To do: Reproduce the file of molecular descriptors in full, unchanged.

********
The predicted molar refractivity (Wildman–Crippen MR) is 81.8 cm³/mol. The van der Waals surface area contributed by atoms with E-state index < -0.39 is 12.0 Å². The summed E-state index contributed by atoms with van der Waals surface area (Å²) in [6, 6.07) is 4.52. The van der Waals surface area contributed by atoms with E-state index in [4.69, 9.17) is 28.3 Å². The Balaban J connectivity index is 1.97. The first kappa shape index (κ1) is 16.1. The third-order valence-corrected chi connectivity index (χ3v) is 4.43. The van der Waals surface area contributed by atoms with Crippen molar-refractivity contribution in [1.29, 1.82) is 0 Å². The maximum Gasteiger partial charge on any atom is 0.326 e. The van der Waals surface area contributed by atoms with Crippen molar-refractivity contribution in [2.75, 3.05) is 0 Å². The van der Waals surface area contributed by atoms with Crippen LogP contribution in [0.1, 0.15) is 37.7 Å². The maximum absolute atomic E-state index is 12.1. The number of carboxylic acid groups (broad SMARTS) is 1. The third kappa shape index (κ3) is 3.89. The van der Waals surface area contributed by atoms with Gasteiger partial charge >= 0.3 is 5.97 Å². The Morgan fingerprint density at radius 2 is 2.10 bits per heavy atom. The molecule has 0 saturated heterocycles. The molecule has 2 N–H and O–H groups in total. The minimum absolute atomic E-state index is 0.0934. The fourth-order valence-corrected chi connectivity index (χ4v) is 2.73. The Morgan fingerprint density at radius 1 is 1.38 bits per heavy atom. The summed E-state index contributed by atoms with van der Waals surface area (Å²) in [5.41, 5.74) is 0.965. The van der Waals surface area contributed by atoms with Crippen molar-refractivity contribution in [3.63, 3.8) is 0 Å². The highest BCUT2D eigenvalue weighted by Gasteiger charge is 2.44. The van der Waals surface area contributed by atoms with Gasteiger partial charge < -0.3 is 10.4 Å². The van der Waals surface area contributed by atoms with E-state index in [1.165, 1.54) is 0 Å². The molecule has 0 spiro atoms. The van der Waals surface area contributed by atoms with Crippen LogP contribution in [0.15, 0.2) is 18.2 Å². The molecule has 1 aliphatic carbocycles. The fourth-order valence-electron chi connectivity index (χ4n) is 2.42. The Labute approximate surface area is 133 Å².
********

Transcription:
The predicted molar refractivity (Wildman–Crippen MR) is 81.8 cm³/mol. The van der Waals surface area contributed by atoms with E-state index < -0.39 is 12.0 Å². The summed E-state index contributed by atoms with van der Waals surface area (Å²) in [6, 6.07) is 4.52. The van der Waals surface area contributed by atoms with E-state index in [4.69, 9.17) is 28.3 Å². The Balaban J connectivity index is 1.97. The first kappa shape index (κ1) is 16.1. The third-order valence-corrected chi connectivity index (χ3v) is 4.43. The van der Waals surface area contributed by atoms with Crippen molar-refractivity contribution in [1.29, 1.82) is 0 Å². The maximum Gasteiger partial charge on any atom is 0.326 e. The van der Waals surface area contributed by atoms with Crippen molar-refractivity contribution in [2.75, 3.05) is 0 Å². The van der Waals surface area contributed by atoms with Crippen LogP contribution in [0.1, 0.15) is 37.7 Å². The maximum absolute atomic E-state index is 12.1. The number of carboxylic acid groups (broad SMARTS) is 1. The third kappa shape index (κ3) is 3.89. The van der Waals surface area contributed by atoms with Gasteiger partial charge >= 0.3 is 5.97 Å². The Morgan fingerprint density at radius 2 is 2.10 bits per heavy atom. The molecule has 0 saturated heterocycles. The molecule has 2 N–H and O–H groups in total. The minimum absolute atomic E-state index is 0.0934. The fourth-order valence-corrected chi connectivity index (χ4v) is 2.73. The Morgan fingerprint density at radius 1 is 1.38 bits per heavy atom. The summed E-state index contributed by atoms with van der Waals surface area (Å²) in [5.41, 5.74) is 0.965. The van der Waals surface area contributed by atoms with Crippen molar-refractivity contribution in [3.63, 3.8) is 0 Å². The highest BCUT2D eigenvalue weighted by Gasteiger charge is 2.44. The van der Waals surface area contributed by atoms with Gasteiger partial charge < -0.3 is 10.4 Å². The van der Waals surface area contributed by atoms with E-state index in [1.165, 1.54) is 0 Å². The molecule has 0 spiro atoms. The van der Waals surface area contributed by atoms with Crippen LogP contribution in [0.15, 0.2) is 18.2 Å². The molecule has 1 aliphatic carbocycles. The fourth-order valence-electron chi connectivity index (χ4n) is 2.42. The Labute approximate surface area is 133 Å².